Outbreaks of a plant disease in a landscape can be meaningfully modelled using networks with nodes representing individual crop-fields, and edges representing potential infection pathways between them. Their spatial structure, which resembles that of a regular lattice, makes such networks fairly robust against epidemics. Yet, it is well-known how the addition of a few shortcuts can turn robust regular lattices into vulnerable ‘small world’ networks. Although the relevance of this phenomenon has been shown theoretically for networks with nodes corresponding to individual host plants, its real-world implications at a larger scale (i.e. in networks with nodes representing crop fields or other plantations) remain elusive. Focusing on realistic spatial networks connecting olive orchards in Andalusia (Southern Spain), the world’s leading olive producer, we show how even very small probabilities of long distance dispersal of infectious vectors result in a small-world effect that dramatically exacerbates a hypothetical outbreak of a disease targeting olive trees (loosely modelled on known epidemiological information on the bacterium Xylella fastidiosa, an important emerging threat for European agriculture). More specifically, we found that the probability of long distance vector dispersal has a disproportionately larger effect on epidemic dynamics compared to pathogen’s intrinsic infectivity, increasing total infected area by up to one order of magnitude (in the absence of quarantine). Furthermore, even a very small probability of long distance dispersal increased the effort needed to halt a hypothetical outbreak through quarantine by about 50% in respect to scenarios modelling local/short distance pathogen’s dispersal only. This highlights how identifying (and disrupting) long distance dispersal processes may be more efficacious to contain a plant disease epidemic than surveillance and intervention concentrated on local scale transmission processes.
  • Kontturi, Miia; Kujala, Minna; Junni, Reijo; Malinen, Erja; Seuna, Eija; Pelkonen, Sinikka; Soveri, Timo; Simojoki, Heli (2017)
    Background: Severe outbreaks of interdigital phlegmon (IP) associated with a high morbidity and major economic losses have occurred in Finland in the past decade. A survey was performed to indicate the current occurrence of infectious hoof diseases and to identify herd level risk factors predisposing to an outbreak of IP. Results: Responses to a questionnaire revealed that an outbreak of IP defined as morbidity >= 5% within the 1st month of the outbreak, had occurred in 18.0% of the respondent study farms. Risk factors for an outbreak included animal transport between herds, i.e. either animal purchase or contract heifer rearing, enlargement or renovation of the barn, and if the fields of the farm had been organically cultivated. Having any kind of mechanical ventilation in comparison to natural ventilation seemed to lower the risk of IP. Additionally, the farms that had experienced an outbreak of IP often had other infectious hoof diseases. However, it was unclear which disease appeared first. Conclusions: More attention is needed before and during enlargement or renovation of the barn and substantial planning is crucial for every part of the enlargement process in dairy farms.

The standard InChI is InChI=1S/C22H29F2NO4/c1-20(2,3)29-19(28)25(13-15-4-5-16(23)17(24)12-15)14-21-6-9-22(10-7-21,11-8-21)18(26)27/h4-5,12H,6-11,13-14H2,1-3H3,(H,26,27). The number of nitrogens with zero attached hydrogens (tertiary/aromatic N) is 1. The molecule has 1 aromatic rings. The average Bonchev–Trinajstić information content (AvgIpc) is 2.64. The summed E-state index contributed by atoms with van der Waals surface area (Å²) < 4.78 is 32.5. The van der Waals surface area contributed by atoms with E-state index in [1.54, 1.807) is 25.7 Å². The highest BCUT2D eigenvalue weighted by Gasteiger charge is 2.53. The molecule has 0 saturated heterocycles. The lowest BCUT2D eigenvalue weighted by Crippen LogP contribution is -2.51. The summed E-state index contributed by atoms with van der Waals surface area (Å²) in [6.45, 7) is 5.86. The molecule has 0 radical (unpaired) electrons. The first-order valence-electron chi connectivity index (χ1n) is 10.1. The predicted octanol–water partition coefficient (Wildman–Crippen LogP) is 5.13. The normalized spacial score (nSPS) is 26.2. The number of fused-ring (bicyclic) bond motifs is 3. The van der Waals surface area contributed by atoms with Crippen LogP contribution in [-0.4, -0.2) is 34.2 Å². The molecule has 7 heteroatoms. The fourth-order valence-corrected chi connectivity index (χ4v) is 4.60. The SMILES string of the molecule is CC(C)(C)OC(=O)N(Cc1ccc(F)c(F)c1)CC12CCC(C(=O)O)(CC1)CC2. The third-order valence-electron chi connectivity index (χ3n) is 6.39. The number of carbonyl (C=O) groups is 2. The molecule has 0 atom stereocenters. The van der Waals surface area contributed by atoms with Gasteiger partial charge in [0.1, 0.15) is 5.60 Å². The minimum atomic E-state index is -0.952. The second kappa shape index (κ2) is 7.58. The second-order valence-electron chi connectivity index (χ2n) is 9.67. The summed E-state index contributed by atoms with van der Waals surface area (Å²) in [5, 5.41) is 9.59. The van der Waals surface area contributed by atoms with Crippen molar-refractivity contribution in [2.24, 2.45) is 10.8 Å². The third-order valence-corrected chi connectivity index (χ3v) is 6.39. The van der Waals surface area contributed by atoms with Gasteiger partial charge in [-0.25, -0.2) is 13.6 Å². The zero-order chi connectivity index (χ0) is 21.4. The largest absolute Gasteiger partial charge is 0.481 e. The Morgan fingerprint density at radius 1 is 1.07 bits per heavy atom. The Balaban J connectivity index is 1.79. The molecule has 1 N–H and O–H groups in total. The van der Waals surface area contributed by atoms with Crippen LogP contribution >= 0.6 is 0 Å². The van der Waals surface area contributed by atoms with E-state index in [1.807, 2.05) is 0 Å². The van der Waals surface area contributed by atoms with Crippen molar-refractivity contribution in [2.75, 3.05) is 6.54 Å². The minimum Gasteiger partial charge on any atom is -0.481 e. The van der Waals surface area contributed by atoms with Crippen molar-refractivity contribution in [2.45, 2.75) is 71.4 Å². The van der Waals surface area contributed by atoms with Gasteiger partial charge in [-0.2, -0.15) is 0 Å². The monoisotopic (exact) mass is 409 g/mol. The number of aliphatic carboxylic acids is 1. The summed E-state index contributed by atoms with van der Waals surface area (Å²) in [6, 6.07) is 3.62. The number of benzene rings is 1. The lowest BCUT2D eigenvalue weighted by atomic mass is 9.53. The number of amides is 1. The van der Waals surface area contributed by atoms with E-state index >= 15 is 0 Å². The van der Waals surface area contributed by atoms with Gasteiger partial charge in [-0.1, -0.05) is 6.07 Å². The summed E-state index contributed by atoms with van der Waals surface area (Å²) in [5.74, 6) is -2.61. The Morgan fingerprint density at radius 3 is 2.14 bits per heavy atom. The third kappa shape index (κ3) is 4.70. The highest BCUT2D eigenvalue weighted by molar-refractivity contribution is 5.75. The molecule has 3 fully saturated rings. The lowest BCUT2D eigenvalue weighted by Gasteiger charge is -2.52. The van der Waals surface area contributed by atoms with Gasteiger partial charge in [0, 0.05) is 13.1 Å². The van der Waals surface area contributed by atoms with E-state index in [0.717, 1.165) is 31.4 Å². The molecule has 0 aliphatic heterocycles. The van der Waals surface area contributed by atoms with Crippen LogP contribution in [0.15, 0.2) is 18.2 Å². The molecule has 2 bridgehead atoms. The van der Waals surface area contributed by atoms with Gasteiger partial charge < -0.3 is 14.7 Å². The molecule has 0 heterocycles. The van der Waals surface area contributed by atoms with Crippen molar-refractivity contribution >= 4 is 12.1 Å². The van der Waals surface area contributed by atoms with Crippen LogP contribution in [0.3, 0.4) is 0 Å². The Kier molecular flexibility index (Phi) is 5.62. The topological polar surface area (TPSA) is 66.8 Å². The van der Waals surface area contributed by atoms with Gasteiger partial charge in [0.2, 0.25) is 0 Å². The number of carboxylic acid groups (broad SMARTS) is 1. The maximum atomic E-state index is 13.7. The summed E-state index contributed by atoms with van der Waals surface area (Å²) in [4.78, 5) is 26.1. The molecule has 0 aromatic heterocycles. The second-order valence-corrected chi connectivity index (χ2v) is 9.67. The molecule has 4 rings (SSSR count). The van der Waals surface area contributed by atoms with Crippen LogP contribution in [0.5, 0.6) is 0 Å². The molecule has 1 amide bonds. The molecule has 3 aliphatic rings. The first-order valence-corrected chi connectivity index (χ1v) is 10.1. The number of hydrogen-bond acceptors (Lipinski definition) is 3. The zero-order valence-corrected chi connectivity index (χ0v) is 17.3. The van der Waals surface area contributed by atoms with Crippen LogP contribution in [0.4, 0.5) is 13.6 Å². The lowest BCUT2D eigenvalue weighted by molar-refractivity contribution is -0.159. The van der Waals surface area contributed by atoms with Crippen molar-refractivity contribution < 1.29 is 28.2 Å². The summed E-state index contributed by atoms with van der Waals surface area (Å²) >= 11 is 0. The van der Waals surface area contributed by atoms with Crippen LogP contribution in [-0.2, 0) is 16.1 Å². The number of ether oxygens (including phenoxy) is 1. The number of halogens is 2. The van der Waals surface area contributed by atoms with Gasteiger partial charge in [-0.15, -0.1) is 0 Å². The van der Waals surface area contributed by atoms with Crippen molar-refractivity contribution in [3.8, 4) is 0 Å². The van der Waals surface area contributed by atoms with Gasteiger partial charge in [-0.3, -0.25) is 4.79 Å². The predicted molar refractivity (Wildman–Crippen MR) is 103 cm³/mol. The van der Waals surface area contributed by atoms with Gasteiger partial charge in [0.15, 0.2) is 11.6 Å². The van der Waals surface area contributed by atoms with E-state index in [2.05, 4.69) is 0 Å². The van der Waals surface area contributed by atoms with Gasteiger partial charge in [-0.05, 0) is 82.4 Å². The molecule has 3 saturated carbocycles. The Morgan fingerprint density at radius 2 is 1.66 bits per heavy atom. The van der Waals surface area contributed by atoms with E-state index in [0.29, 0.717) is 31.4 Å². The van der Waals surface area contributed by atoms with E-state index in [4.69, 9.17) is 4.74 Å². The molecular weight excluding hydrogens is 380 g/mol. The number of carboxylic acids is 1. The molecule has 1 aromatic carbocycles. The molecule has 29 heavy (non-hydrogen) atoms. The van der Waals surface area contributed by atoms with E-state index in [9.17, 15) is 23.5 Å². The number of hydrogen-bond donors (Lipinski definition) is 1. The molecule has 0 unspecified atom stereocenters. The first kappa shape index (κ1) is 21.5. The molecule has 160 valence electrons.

• Kontturi, Miia; Kujala, Minna; Junni, Reijo; Malinen, Erja; Seuna, Eija; Pelkonen, Sinikka; Soveri, Timo; Simojoki, Heli (BioMed Central, 2017)
    Abstract Background Severe outbreaks of interdigital phlegmon (IP) associated with a high morbidity and major economic losses have occurred in Finland in the past decade. A survey was performed to indicate the current occurrence of infectious hoof diseases and to identify herd level risk factors predisposing to an outbreak of IP. Results Responses to a questionnaire revealed that an outbreak of IP defined as morbidity ≥5% within the 1st month of the outbreak, had occurred in 18.0% of the respondent study farms. Risk factors for an outbreak included animal transport between herds, i.e. either animal purchase or contract heifer rearing, enlargement or renovation of the barn, and if the fields of the farm had been organically cultivated. Having any kind of mechanical ventilation in comparison to natural ventilation seemed to lower the risk of IP. Additionally, the farms that had experienced an outbreak of IP often had other infectious hoof diseases. However, it was unclear which disease appeared first. Conclusions More attention is needed before and during enlargement or renovation of the barn and substantial planning is crucial for every part of the enlargement process in dairy farms.